Tadawul wins Best Managed Stock Exchange accolade

Updated 21 November 2014

Tadawul wins Best Managed Stock Exchange accolade

The Saudi stock exchange (Tadawul) has been voted the Best Managed Financial Exchange in the Middle East 2014, for the 3rd consecutive year, according to Euromoney Group.
The award follows Euromoney’s annual best managed companies’ survey, which canvasses bank analysts, fund managers and equity investors in the financial markets around the region.
In response to receiving the award, Adel Al-Ghamdi, CEO of the Saudi stock exchange commended his team, in an internal communique, for their contribution to another significant year in the history of the exchange.
The number of noteworthy events and continuing trading levels over the first 10 months of 2014 suggest that the exchange will end the year registering the second highest trading value in its history in excess of SR2 trillion ($533 billion) reinforcing our position as the most liquid platform in the Middle East and North Africa, and one of the most liquid platforms worldwide (in relative terms), he added.
The recent listing of the National Commercial Bank (NCB), the world’s second largest IPO this year (after Alibaba), added around SR120 billion ($32 billion) in market capitalization to our platform since its listing. “This has strengthened our position as the 21st largest stock market in World Federation of Exchange rankings ahead of Bursa Malaysia, the Mexican Exchange and the Moscow Exchange, which we only recently overtook,” Al-Ghamdi said.
“Recent regulatory policy initiatives are also set to have a transformational impact on our local and global identity;
The implementation of the ongoing project to activate our regulatory responsibilities, pursuant to the Capital Market Law, will transform the exchange into a self-regulating organization (SRO), reinforcing our enshrined duty to continue to carefully balance our commercial aspirations with our responsibilities to act in the public interest,” he said.
The expected approval of the qualified foreign institutional investor framework will transform the Saudi stock exchange from a local platform to a truly international exchange. “This will elevate both our global standing and our opportunity set, but it will also bring us into direct competition with our international peers and position us under the global spotlight — a challenge that we welcome and will grow from,” Al-Ghamdi said.
Successful execution of our 5 year strategic plan will ensure that the organization is aligned and focused on delivering tangible and measurable achievements to harmonize our promise with our aspirations and honor our privilege as the national securities exchange efforts.
Al-Ghamdi added that being granted this award for the 3rd consecutive year, only fueled the need to continue to optimize the way the exchange conducts its business with the aim of becoming a nimbler, more focused organization able to efficiently respond to the demands of the local and global marketplace and the needs of its stakeholders.

UAE indicates full compliance with US sanctions on Iran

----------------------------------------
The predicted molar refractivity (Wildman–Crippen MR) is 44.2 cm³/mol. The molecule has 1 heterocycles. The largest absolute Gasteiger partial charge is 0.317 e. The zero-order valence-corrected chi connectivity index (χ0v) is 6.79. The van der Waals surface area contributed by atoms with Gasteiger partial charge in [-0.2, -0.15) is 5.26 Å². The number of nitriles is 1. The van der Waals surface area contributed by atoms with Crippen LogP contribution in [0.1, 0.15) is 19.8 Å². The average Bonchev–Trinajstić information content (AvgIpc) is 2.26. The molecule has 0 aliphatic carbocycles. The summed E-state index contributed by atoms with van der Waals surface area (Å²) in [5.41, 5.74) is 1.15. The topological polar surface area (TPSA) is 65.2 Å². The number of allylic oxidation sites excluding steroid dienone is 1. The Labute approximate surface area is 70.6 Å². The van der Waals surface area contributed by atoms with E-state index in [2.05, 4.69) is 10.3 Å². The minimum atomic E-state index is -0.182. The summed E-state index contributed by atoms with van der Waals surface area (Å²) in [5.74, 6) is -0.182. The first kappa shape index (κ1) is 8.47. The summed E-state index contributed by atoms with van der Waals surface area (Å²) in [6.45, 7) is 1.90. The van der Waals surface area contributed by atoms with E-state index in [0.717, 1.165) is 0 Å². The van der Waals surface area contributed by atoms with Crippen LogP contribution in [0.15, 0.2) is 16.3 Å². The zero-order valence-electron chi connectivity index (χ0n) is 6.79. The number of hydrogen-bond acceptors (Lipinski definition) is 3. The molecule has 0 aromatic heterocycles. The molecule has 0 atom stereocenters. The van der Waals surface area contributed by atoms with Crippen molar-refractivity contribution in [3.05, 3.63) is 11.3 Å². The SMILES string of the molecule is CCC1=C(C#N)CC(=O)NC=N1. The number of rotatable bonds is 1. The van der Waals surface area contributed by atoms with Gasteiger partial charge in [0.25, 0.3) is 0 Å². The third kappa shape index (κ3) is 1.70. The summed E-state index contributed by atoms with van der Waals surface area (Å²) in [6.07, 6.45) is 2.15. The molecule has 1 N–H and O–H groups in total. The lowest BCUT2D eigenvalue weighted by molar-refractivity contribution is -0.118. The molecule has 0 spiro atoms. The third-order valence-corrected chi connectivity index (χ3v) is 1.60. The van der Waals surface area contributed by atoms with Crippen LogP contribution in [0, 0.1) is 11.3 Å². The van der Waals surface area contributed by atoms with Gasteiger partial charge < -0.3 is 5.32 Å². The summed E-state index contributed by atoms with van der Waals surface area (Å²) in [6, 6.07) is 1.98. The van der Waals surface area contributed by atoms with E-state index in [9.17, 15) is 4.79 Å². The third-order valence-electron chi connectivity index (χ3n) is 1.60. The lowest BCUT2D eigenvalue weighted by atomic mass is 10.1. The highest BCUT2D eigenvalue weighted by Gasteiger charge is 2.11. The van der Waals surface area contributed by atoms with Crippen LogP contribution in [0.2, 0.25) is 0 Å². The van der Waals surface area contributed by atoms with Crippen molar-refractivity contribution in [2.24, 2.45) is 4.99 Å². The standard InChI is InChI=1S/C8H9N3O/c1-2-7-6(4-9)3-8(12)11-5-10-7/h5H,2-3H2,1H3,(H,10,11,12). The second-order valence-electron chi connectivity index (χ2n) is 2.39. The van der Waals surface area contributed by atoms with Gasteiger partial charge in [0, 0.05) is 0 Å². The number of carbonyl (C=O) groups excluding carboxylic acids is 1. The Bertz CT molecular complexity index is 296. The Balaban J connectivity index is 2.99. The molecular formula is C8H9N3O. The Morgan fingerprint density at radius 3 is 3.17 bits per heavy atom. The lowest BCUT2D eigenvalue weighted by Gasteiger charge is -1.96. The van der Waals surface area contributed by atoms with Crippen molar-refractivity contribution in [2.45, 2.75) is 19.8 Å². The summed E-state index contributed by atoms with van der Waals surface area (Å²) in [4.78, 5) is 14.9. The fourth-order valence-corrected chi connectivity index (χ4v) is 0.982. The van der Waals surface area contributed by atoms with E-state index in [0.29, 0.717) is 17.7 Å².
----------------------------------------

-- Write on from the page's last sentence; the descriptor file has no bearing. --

Updated 19 November 2018

UAE indicates full compliance with US sanctions on Iran

  • The US announced on Nov. 5 a series of sanctions targeting Iran’s banks, shipping sector, national airline and 200 individuals
  • UAE’s trade with Iran, which is expected to decline further, fell to $17 billion in 2017 from a peak of $20 billion in 2013

DUBAI: The United Arab Emirates is fully complying with sanctions imposed this month by the United States on Iran even though it will mean a further drop in trade with Tehran, said a UAE economy ministry official.

Abu Dhabi, the political capital of the UAE federation, has taken a tough stand on Tehran, although Dubai, the country’s business hub, has traditionally been a major trading partner with Iran.

Washington announced on Nov. 5 a series of sanctions targeting Iran’s banks, shipping sector, national airline and 200 individuals after President Donald Trump pulled the United States out of an international nuclear deal with Tehran.

“We are implementing the sanctions,” Abdullah Al-Saleh, undersecretary for foreign trade and industry, said in an interview in Dubai.


The UAE is enforcing the US sanction regime “as it is published by the United States,” Al-Saleh said, adding that the relevant authorities would ensure compliance.

Al-Saleh said the UAE’s trade with Iran is expected to decline this year and next year due to the sanctions, after falling to $17 billion in 2017 from a peak of $20 billion in 2013.

Most trade consists of re-exports via Dubai to Iran, which lies across the Gulf.

The sanctions are part of a wider effort by the Trump administration to diminish Iranian influence in the Middle East.

The UAE is among US allies in the Gulf region that staunchly oppose Iranian foreign policy and swiftly backed Washington’s decision. It is also a member of a coalition that is opposing the Iran-aligned Houthi group in Yemen’s civil war.

Compliance will mean UAE companies do not face difficulties in the United States, and the UAE government will look to boost trade with other markets such as Africa and Asia to offset the impact of the sanctions on its own economy, Al-Saleh said, repeating an existing government policy to diversify trade.

Trump’s administration has threatened those who continue to do business with Iran with the prospect of losing access to the US market, although it has given temporary exemptions to eight importing countries to keep buying Iranian oil.

The European Union, France, Germany and Britain, which are trying to save the nuclear deal, have said they regret the US decision and will seek to protect European companies doing legitimate business with Tehran.


The US has given temporary exemptions to eight importing countries to keep buying Iranian oil.